If you have an emergency situation, CALL 911.
Call The Trevor Project at 1-866-488-7386 for LGBTQ crisis intervention.
It’s unfortunate that I need to talk about suicide prevention, but lately the news has headlined many famous cases. It’s a discussion we must have.
What research says about suicide rates.
The truth is, suicide is on the rise in the United States. The latest report from the CDC shows that suicide rates in the USA have increased by 25% in the last 19 years. According to the CDC, for every teenager who completes a suicide, there are 10 more who have attempted it.
A study published in Research in Autism Spectrum Disorders found children (1-16 years of age) with high functioning autism are 28 times more likely to think about suicide than a neurotypical child. The researchers recommend that all children on the spectrum be screened for suicidal ideation. In another study in The Lancet (a psychiatry journal), 66% of adults with Asperger’s had suicidal ideation. 35% of the subjects reported having a plan or attempting suicide, which is a red flag for need for immediate help.
According do a 2017 Canadian research study, suicide rates amongst people with learning disabilities is 46% higher than neurotypical peers! They found 16.6% of women with learning challenges were more likely to have ATTEMPTED suicide compared to 3.3% of women without learning issues. For men with learning difficulties 7.7% were more likely to have attempted suicide compared to 2.1% of men without learning challenges. The researchers found this to be true even if the person had not been exposed to traumatic experiences in life.
Samara Z. Carroll, co-author of the study, said, “When we focused only on individuals in the survey with learning disorders, we found that people who had been exposed to chronic parental domestic violence had double the odds of suicide attempts.” So students with a learning problem who are exposed to trauma have SIGNIFICANT risk for suicide.
The truth is, as parents of children who are ‘different,’ we need to be more cognizant of the signs of things that lead to suicide so that we can be proactive about helping our children.
I do not share these statistic to be alarming. I share them to impress upon you the need to educate yourself about suicide prevention. It’s unfortunate that it has become a mainstream part of the adolescent experience, much like the talk of school shootings. We need to understand the signs of suicide, and what to do if we suspect our child is at risk.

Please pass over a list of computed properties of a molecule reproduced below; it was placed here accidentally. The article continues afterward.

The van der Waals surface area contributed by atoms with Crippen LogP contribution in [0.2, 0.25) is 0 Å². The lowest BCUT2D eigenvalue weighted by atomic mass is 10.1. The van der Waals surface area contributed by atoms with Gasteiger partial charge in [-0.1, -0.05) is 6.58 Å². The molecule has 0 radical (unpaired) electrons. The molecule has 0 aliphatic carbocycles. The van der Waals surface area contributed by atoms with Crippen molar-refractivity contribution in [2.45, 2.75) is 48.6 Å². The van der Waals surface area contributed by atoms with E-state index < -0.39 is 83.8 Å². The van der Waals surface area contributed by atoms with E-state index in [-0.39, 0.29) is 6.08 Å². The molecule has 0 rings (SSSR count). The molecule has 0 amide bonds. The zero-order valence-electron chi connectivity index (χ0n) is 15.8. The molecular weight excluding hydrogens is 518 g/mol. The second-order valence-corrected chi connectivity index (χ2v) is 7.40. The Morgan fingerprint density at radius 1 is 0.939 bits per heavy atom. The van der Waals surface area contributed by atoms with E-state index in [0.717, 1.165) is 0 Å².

Warning signs of suicide
It is important to track a child’s behavior and watch for any significant changes. According to the CDC, these are the warning signs that a person may be contemplating suicide:
- Talking about suicide or threatening to do it
- Actively discussing a plan or looking for a way to commit suicide
- Increased drug or alcohol use
- Feeling hopeless or lack of purpose
- Feeling trapped
- Withdrawal for regular activities or social situations
- Moodiness, unusual anger outbursts
- Reckless behavior
If you are in Ventura County, California, call Ventura County Behavioral Health (VCBH) mobile crisis response team at (866) 998-2243. This phone is for immediate risk, crisis calls only. They will do a suicide assessment over the phone and send out support if it seems there is an immediate risk.
If you are in Santa Barbara County, California, call SAFTY (Safe Alternatives for Treating Youth) at (888) 334-2777. This is for immediate risk, crisis calls only. They will do a suicide assessment over the phone and send out support if it seems there is an immediate risk.
How to help a child who is depressed or needs more support.
Read this article from HealthyChildren.org on 10 Things Parents Can Do to Prevent Suicide.
The most important takeaways:
- Get your child help when the problems are small, before they reach the level of suicidal ideation.
- Do not brush off your child’s concerns as adolescent/teenage drama.
- Pay attention to your child’s behavior and take notice of changes.
- Take all threats of suicide seriously.
- Help your child talk about feelings and difficult experiences.
- Encourage your child to continue social interaction with family and friends.
- Encourage your child to exercise.
- Teach your child to be resilient.
- Provide your child with unconditional support so he or she will reach out to you when life becomes difficult.
- Talk to your child about suicide risks and prevention.
- Lock away all guns, prescription medication or any other things that might increase the risk.
- If you are at all concerned, call the National Suicide Prevention Hotline or your local crisis center.
PLEASE SHARE THIS BLOG POST.
Not for me, but for other children and their parents. This is super important information. We need to spread the word. Thanks!